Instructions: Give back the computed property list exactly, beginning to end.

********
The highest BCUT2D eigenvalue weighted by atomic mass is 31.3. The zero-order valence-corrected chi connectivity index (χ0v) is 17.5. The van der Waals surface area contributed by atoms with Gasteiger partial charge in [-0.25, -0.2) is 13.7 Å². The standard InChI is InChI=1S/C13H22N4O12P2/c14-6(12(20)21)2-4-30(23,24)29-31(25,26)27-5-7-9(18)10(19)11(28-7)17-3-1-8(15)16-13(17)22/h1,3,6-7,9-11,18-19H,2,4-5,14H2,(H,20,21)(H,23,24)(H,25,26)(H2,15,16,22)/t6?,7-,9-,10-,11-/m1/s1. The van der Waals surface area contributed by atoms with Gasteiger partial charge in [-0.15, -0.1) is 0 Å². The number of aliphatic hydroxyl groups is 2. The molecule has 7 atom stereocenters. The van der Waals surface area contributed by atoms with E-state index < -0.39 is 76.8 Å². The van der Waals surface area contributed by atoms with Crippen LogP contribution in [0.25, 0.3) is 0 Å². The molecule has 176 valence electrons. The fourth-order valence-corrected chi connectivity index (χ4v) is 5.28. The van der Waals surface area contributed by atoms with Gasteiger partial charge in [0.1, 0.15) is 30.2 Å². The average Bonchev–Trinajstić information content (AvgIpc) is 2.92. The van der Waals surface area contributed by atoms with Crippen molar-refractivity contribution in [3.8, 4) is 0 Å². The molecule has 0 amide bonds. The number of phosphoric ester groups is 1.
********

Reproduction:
The highest BCUT2D eigenvalue weighted by atomic mass is 31.3. The zero-order valence-corrected chi connectivity index (χ0v) is 17.5. The van der Waals surface area contributed by atoms with Gasteiger partial charge in [-0.25, -0.2) is 13.7 Å². The standard InChI is InChI=1S/C13H22N4O12P2/c14-6(12(20)21)2-4-30(23,24)29-31(25,26)27-5-7-9(18)10(19)11(28-7)17-3-1-8(15)16-13(17)22/h1,3,6-7,9-11,18-19H,2,4-5,14H2,(H,20,21)(H,23,24)(H,25,26)(H2,15,16,22)/t6?,7-,9-,10-,11-/m1/s1. The van der Waals surface area contributed by atoms with Gasteiger partial charge in [-0.15, -0.1) is 0 Å². The number of aliphatic hydroxyl groups is 2. The molecule has 7 atom stereocenters. The van der Waals surface area contributed by atoms with E-state index < -0.39 is 76.8 Å². The van der Waals surface area contributed by atoms with Crippen LogP contribution in [0.25, 0.3) is 0 Å². The molecule has 176 valence electrons. The fourth-order valence-corrected chi connectivity index (χ4v) is 5.28. The van der Waals surface area contributed by atoms with Gasteiger partial charge in [0.1, 0.15) is 30.2 Å². The average Bonchev–Trinajstić information content (AvgIpc) is 2.92. The van der Waals surface area contributed by atoms with Crippen molar-refractivity contribution in [3.8, 4) is 0 Å². The molecule has 0 amide bonds. The number of phosphoric ester groups is 1.